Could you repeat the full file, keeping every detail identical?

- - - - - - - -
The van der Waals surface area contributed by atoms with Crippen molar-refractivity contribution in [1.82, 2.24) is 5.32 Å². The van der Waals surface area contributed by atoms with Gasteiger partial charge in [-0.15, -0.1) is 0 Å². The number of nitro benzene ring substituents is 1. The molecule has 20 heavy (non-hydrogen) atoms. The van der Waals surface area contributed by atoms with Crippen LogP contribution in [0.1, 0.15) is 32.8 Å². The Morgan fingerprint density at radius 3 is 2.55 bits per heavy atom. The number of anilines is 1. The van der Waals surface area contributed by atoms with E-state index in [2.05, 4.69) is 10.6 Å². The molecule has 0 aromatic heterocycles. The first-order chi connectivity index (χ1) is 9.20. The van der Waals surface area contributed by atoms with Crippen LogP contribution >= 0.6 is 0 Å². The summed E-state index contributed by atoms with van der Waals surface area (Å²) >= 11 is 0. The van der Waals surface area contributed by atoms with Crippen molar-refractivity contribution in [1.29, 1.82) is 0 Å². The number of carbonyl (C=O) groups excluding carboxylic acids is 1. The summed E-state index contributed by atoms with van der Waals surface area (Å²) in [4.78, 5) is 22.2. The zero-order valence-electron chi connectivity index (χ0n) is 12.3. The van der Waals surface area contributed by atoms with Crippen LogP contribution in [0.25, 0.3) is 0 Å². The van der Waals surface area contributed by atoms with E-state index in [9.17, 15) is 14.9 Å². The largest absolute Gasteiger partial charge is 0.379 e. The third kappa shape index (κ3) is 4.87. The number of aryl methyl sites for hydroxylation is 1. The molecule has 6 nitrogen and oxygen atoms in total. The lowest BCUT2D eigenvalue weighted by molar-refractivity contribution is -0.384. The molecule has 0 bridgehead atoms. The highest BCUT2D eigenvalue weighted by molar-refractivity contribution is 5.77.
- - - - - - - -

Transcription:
The van der Waals surface area contributed by atoms with Crippen molar-refractivity contribution in [1.82, 2.24) is 5.32 Å². The van der Waals surface area contributed by atoms with Gasteiger partial charge in [-0.15, -0.1) is 0 Å². The number of nitro benzene ring substituents is 1. The molecule has 20 heavy (non-hydrogen) atoms. The van der Waals surface area contributed by atoms with Crippen LogP contribution in [0.1, 0.15) is 32.8 Å². The Morgan fingerprint density at radius 3 is 2.55 bits per heavy atom. The number of anilines is 1. The van der Waals surface area contributed by atoms with E-state index in [2.05, 4.69) is 10.6 Å². The molecule has 0 aromatic heterocycles. The first-order chi connectivity index (χ1) is 9.20. The van der Waals surface area contributed by atoms with Crippen LogP contribution >= 0.6 is 0 Å². The summed E-state index contributed by atoms with van der Waals surface area (Å²) >= 11 is 0. The van der Waals surface area contributed by atoms with Crippen molar-refractivity contribution in [1.29, 1.82) is 0 Å². The number of carbonyl (C=O) groups excluding carboxylic acids is 1. The summed E-state index contributed by atoms with van der Waals surface area (Å²) in [4.78, 5) is 22.2. The zero-order valence-electron chi connectivity index (χ0n) is 12.3. The van der Waals surface area contributed by atoms with Crippen LogP contribution in [0.25, 0.3) is 0 Å². The van der Waals surface area contributed by atoms with E-state index in [9.17, 15) is 14.9 Å². The largest absolute Gasteiger partial charge is 0.379 e. The third kappa shape index (κ3) is 4.87. The number of aryl methyl sites for hydroxylation is 1. The molecule has 6 nitrogen and oxygen atoms in total. The lowest BCUT2D eigenvalue weighted by molar-refractivity contribution is -0.384. The molecule has 0 bridgehead atoms. The highest BCUT2D eigenvalue weighted by molar-refractivity contribution is 5.77.